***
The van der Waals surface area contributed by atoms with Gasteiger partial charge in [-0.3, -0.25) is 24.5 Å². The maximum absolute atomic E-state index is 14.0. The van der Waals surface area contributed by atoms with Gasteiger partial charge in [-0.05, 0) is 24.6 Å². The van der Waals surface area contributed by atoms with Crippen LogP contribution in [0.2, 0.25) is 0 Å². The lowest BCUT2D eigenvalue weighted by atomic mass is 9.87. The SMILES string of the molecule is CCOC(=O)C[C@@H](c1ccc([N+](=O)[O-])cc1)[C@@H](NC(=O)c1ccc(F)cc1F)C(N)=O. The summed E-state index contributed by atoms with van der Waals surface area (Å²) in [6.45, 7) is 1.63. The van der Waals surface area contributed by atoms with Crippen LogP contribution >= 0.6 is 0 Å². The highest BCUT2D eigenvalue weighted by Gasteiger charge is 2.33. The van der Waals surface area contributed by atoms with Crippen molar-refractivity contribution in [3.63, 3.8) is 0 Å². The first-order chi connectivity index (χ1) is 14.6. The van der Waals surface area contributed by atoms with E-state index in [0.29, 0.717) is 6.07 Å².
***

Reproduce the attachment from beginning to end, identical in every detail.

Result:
The van der Waals surface area contributed by atoms with Gasteiger partial charge in [-0.3, -0.25) is 24.5 Å². The maximum absolute atomic E-state index is 14.0. The van der Waals surface area contributed by atoms with Gasteiger partial charge in [-0.05, 0) is 24.6 Å². The van der Waals surface area contributed by atoms with Crippen LogP contribution in [0.2, 0.25) is 0 Å². The lowest BCUT2D eigenvalue weighted by atomic mass is 9.87. The SMILES string of the molecule is CCOC(=O)C[C@@H](c1ccc([N+](=O)[O-])cc1)[C@@H](NC(=O)c1ccc(F)cc1F)C(N)=O. The summed E-state index contributed by atoms with van der Waals surface area (Å²) in [6.45, 7) is 1.63. The van der Waals surface area contributed by atoms with Crippen LogP contribution >= 0.6 is 0 Å². The highest BCUT2D eigenvalue weighted by Gasteiger charge is 2.33. The van der Waals surface area contributed by atoms with Crippen molar-refractivity contribution in [3.63, 3.8) is 0 Å². The first-order chi connectivity index (χ1) is 14.6. The van der Waals surface area contributed by atoms with E-state index in [0.29, 0.717) is 6.07 Å².